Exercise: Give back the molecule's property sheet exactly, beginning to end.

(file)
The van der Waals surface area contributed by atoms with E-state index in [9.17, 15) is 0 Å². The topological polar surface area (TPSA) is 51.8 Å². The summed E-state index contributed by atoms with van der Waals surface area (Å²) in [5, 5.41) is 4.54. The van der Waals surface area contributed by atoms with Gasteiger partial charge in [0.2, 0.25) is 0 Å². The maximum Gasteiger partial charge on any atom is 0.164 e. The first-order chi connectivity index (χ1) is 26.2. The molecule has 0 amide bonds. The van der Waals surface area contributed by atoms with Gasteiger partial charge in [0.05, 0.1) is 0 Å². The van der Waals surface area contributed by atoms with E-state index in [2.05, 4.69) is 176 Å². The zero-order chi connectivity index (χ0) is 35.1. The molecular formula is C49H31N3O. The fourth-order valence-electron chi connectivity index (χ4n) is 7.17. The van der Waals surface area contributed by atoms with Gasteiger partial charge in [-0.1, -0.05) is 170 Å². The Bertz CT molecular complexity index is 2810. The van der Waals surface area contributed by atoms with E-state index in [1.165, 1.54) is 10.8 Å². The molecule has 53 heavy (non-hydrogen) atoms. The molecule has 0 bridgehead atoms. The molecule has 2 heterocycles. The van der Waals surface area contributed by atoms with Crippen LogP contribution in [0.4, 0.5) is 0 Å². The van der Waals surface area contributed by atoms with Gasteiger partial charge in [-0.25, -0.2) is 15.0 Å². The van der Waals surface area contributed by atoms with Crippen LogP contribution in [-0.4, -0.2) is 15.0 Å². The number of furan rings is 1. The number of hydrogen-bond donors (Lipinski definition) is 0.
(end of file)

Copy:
The van der Waals surface area contributed by atoms with E-state index in [9.17, 15) is 0 Å². The topological polar surface area (TPSA) is 51.8 Å². The summed E-state index contributed by atoms with van der Waals surface area (Å²) in [5, 5.41) is 4.54. The van der Waals surface area contributed by atoms with Gasteiger partial charge in [0.2, 0.25) is 0 Å². The maximum Gasteiger partial charge on any atom is 0.164 e. The first-order chi connectivity index (χ1) is 26.2. The molecule has 0 amide bonds. The van der Waals surface area contributed by atoms with Gasteiger partial charge in [0.05, 0.1) is 0 Å². The van der Waals surface area contributed by atoms with E-state index in [2.05, 4.69) is 176 Å². The zero-order chi connectivity index (χ0) is 35.1. The molecular formula is C49H31N3O. The fourth-order valence-electron chi connectivity index (χ4n) is 7.17. The van der Waals surface area contributed by atoms with Gasteiger partial charge in [-0.1, -0.05) is 170 Å². The Bertz CT molecular complexity index is 2810. The van der Waals surface area contributed by atoms with E-state index in [1.165, 1.54) is 10.8 Å². The molecule has 53 heavy (non-hydrogen) atoms. The molecule has 0 bridgehead atoms. The molecule has 2 heterocycles. The van der Waals surface area contributed by atoms with Crippen LogP contribution in [0.4, 0.5) is 0 Å². The van der Waals surface area contributed by atoms with Gasteiger partial charge in [-0.25, -0.2) is 15.0 Å². The van der Waals surface area contributed by atoms with Crippen LogP contribution in [-0.4, -0.2) is 15.0 Å². The number of furan rings is 1. The number of hydrogen-bond donors (Lipinski definition) is 0.